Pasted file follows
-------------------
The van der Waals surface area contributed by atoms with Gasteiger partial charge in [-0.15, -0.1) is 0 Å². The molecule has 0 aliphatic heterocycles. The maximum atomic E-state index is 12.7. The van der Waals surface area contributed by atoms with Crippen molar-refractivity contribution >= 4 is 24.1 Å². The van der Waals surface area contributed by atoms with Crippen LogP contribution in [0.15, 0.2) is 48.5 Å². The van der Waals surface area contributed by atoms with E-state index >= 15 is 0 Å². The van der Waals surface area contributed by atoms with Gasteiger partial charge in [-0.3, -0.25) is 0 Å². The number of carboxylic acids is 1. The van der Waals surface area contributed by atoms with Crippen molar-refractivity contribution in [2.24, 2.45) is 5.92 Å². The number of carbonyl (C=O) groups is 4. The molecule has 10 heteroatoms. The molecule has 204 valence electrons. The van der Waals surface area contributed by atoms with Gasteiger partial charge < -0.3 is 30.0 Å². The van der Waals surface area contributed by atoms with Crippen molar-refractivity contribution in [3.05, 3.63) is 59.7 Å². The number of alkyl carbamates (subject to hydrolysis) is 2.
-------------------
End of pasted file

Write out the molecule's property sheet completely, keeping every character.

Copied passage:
The van der Waals surface area contributed by atoms with Gasteiger partial charge in [-0.15, -0.1) is 0 Å². The molecule has 0 aliphatic heterocycles. The maximum atomic E-state index is 12.7. The van der Waals surface area contributed by atoms with Crippen molar-refractivity contribution >= 4 is 24.1 Å². The van der Waals surface area contributed by atoms with Crippen LogP contribution in [0.15, 0.2) is 48.5 Å². The van der Waals surface area contributed by atoms with E-state index >= 15 is 0 Å². The van der Waals surface area contributed by atoms with Gasteiger partial charge in [-0.3, -0.25) is 0 Å². The number of carboxylic acids is 1. The van der Waals surface area contributed by atoms with Crippen molar-refractivity contribution in [2.24, 2.45) is 5.92 Å². The number of carbonyl (C=O) groups is 4. The molecule has 10 heteroatoms. The molecule has 204 valence electrons. The van der Waals surface area contributed by atoms with Gasteiger partial charge < -0.3 is 30.0 Å². The van der Waals surface area contributed by atoms with Crippen molar-refractivity contribution in [3.05, 3.63) is 59.7 Å². The number of alkyl carbamates (subject to hydrolysis) is 2.